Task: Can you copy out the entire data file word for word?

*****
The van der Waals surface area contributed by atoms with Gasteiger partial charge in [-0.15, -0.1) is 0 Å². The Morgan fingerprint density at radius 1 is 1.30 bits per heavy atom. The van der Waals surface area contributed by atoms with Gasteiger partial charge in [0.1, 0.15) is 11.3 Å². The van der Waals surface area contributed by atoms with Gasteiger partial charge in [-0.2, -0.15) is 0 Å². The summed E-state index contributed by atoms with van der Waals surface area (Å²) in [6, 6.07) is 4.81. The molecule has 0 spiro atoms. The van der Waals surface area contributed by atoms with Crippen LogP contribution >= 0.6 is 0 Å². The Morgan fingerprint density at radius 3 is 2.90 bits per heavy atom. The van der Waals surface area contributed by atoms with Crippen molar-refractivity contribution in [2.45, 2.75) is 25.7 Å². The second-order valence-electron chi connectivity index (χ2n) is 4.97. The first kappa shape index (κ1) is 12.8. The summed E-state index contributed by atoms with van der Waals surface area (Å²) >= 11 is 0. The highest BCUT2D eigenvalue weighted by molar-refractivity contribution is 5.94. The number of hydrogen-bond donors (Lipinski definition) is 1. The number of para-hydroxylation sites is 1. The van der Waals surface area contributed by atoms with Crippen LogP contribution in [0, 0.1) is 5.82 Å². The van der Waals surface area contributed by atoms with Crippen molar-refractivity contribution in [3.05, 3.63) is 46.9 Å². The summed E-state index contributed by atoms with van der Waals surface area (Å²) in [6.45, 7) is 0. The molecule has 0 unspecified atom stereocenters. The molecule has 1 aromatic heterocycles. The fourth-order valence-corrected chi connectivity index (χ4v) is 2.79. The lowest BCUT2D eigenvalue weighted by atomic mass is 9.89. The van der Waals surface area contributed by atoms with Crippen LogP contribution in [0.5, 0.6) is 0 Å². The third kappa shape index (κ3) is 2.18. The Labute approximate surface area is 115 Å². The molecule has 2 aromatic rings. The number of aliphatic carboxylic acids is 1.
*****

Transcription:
The van der Waals surface area contributed by atoms with Gasteiger partial charge in [-0.15, -0.1) is 0 Å². The Morgan fingerprint density at radius 1 is 1.30 bits per heavy atom. The van der Waals surface area contributed by atoms with Gasteiger partial charge in [0.1, 0.15) is 11.3 Å². The van der Waals surface area contributed by atoms with Gasteiger partial charge in [-0.2, -0.15) is 0 Å². The summed E-state index contributed by atoms with van der Waals surface area (Å²) in [6, 6.07) is 4.81. The molecule has 0 spiro atoms. The van der Waals surface area contributed by atoms with Crippen LogP contribution >= 0.6 is 0 Å². The Morgan fingerprint density at radius 3 is 2.90 bits per heavy atom. The van der Waals surface area contributed by atoms with Crippen molar-refractivity contribution in [2.45, 2.75) is 25.7 Å². The second-order valence-electron chi connectivity index (χ2n) is 4.97. The first kappa shape index (κ1) is 12.8. The summed E-state index contributed by atoms with van der Waals surface area (Å²) >= 11 is 0. The highest BCUT2D eigenvalue weighted by molar-refractivity contribution is 5.94. The number of hydrogen-bond donors (Lipinski definition) is 1. The number of para-hydroxylation sites is 1. The van der Waals surface area contributed by atoms with Crippen LogP contribution in [0, 0.1) is 5.82 Å². The van der Waals surface area contributed by atoms with Crippen molar-refractivity contribution in [3.05, 3.63) is 46.9 Å². The summed E-state index contributed by atoms with van der Waals surface area (Å²) in [6.45, 7) is 0. The molecule has 0 unspecified atom stereocenters. The molecule has 1 aromatic heterocycles. The fourth-order valence-corrected chi connectivity index (χ4v) is 2.79. The lowest BCUT2D eigenvalue weighted by atomic mass is 9.89. The van der Waals surface area contributed by atoms with Crippen LogP contribution in [0.5, 0.6) is 0 Å². The third kappa shape index (κ3) is 2.18. The Labute approximate surface area is 115 Å². The molecule has 2 aromatic rings. The number of aliphatic carboxylic acids is 1.